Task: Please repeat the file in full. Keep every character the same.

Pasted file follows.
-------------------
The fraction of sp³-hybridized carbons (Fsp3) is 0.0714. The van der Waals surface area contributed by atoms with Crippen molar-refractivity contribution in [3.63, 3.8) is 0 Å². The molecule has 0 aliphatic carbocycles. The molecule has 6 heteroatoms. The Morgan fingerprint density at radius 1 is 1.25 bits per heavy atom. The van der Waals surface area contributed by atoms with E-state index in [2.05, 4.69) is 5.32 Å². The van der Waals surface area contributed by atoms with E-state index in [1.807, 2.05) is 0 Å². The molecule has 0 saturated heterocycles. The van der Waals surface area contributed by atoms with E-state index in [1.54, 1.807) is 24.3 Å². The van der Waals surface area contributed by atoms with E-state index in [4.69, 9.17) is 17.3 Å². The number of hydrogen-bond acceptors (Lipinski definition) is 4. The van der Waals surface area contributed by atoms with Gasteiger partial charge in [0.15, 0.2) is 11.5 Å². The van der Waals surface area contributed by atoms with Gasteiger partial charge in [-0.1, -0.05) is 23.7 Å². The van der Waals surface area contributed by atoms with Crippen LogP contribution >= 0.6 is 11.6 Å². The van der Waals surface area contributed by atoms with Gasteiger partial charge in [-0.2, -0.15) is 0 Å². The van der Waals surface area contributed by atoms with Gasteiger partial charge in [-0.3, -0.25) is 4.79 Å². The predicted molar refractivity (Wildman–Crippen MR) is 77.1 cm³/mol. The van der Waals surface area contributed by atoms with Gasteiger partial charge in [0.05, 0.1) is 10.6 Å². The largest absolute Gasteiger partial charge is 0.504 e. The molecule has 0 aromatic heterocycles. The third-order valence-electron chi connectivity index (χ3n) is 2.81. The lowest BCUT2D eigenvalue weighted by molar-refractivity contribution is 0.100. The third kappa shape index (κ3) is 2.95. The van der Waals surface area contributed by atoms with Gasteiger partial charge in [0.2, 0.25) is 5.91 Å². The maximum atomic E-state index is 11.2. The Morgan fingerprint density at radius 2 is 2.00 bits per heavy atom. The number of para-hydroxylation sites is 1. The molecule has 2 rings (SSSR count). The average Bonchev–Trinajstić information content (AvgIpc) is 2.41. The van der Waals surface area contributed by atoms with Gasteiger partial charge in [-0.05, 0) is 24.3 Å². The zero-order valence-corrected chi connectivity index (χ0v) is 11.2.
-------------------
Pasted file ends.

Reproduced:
The fraction of sp³-hybridized carbons (Fsp3) is 0.0714. The van der Waals surface area contributed by atoms with Crippen molar-refractivity contribution in [3.63, 3.8) is 0 Å². The molecule has 0 aliphatic carbocycles. The molecule has 6 heteroatoms. The Morgan fingerprint density at radius 1 is 1.25 bits per heavy atom. The van der Waals surface area contributed by atoms with E-state index in [2.05, 4.69) is 5.32 Å². The van der Waals surface area contributed by atoms with E-state index in [1.807, 2.05) is 0 Å². The molecule has 0 saturated heterocycles. The van der Waals surface area contributed by atoms with E-state index in [1.54, 1.807) is 24.3 Å². The van der Waals surface area contributed by atoms with E-state index in [4.69, 9.17) is 17.3 Å². The number of hydrogen-bond acceptors (Lipinski definition) is 4. The van der Waals surface area contributed by atoms with Gasteiger partial charge in [0.15, 0.2) is 11.5 Å². The van der Waals surface area contributed by atoms with Gasteiger partial charge in [-0.1, -0.05) is 23.7 Å². The van der Waals surface area contributed by atoms with Crippen LogP contribution >= 0.6 is 11.6 Å². The van der Waals surface area contributed by atoms with Gasteiger partial charge in [-0.2, -0.15) is 0 Å². The van der Waals surface area contributed by atoms with Gasteiger partial charge in [-0.3, -0.25) is 4.79 Å². The predicted molar refractivity (Wildman–Crippen MR) is 77.1 cm³/mol. The van der Waals surface area contributed by atoms with Gasteiger partial charge in [0.05, 0.1) is 10.6 Å². The largest absolute Gasteiger partial charge is 0.504 e. The molecule has 0 aromatic heterocycles. The third-order valence-electron chi connectivity index (χ3n) is 2.81. The lowest BCUT2D eigenvalue weighted by molar-refractivity contribution is 0.100. The third kappa shape index (κ3) is 2.95. The van der Waals surface area contributed by atoms with Gasteiger partial charge in [0.2, 0.25) is 5.91 Å². The maximum atomic E-state index is 11.2. The Morgan fingerprint density at radius 2 is 2.00 bits per heavy atom. The number of para-hydroxylation sites is 1. The molecule has 2 rings (SSSR count). The average Bonchev–Trinajstić information content (AvgIpc) is 2.41. The van der Waals surface area contributed by atoms with Gasteiger partial charge in [-0.05, 0) is 24.3 Å². The zero-order valence-corrected chi connectivity index (χ0v) is 11.2.